This year will be the 69th edition of the International Festival and will take place from the 8th February to the 16th March. The annual festival takes place in the majestic Sicilian city of Agrigento and celebrates the first almond blossoms of the season - one of the earliest visible signs that Spring is coming. The city will come alive with colourful folk dancers from around the world exhibiting their traditional costumes and dances for the gathered crowds. Local restaurants and bars in the area serve delicious almond dishes and vibrant processions take place throughout the town.

Enjoy this video taken from an Italian news programme which shows last year's festival highlights -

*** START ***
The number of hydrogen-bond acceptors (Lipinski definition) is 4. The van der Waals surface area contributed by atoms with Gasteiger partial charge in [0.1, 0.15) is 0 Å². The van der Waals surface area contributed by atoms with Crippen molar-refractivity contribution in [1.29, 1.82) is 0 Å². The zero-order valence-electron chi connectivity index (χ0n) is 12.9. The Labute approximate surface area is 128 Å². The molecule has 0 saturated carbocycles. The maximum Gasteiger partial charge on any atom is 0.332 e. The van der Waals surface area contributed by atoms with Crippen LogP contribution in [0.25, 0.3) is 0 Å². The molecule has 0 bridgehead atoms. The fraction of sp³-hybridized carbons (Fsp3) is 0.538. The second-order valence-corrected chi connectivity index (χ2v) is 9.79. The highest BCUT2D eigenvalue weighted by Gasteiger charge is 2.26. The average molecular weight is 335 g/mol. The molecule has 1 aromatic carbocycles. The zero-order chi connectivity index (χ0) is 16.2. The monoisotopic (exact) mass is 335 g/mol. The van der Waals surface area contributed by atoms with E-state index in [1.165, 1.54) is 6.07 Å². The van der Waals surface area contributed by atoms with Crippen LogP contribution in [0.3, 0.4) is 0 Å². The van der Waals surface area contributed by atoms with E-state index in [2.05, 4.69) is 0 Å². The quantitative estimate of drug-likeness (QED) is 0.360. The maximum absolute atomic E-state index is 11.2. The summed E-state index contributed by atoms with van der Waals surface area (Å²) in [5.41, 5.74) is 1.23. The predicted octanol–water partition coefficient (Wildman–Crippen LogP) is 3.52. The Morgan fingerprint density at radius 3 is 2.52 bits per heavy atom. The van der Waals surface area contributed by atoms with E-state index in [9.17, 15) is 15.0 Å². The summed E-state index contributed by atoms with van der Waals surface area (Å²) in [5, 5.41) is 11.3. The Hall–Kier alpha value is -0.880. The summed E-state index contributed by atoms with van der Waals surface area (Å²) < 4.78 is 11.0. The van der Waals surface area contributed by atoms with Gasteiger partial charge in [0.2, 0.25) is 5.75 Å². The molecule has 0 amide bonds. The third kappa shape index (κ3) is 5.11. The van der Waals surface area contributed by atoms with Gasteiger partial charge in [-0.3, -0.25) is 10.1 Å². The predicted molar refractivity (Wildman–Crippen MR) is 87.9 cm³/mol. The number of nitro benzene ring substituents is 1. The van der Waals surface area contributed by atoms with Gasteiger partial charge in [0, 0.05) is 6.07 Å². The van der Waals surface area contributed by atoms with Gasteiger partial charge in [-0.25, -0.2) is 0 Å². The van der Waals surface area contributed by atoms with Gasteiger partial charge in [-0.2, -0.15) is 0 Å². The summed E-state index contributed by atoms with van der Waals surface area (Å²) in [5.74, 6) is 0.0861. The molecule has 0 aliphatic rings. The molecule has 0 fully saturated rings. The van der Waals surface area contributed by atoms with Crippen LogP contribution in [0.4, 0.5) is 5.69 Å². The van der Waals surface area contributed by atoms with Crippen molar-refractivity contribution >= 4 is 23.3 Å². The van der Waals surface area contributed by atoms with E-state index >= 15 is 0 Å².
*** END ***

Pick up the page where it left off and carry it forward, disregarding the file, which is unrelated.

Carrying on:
If you can't make it to the festival why not enjoy some almond and honey cookies, or 'Mastazzoli'. The recipe is on my Christmas blog post -
A presto,
Debra Santangelo
P.S. If you enjoy reading my blog please become a follower by registering at the Google 'Join this site' icon on the right of this blog page. Grazie mille for your support!

Wednesday, 23 October 2013

A Sicilian Ghost Story for Halloween!

Buona sera amici! Well the nights are getting longer and the dark evenings have taken on an almost mystical quality. This can only mean one thing - Halloween is approaching. Any of you that have been following my blog for some time will know that I love this time of year as I can write about one of my favourite topics: Sicilian legends and ghost stories. This year I am taking you all on a journey to a small town in the province of Agrigento called Sambuca di Sicilia. More specifically to a street there which in 1882 was given the official name of 'Via Fantasma', or 'Ghost Street'.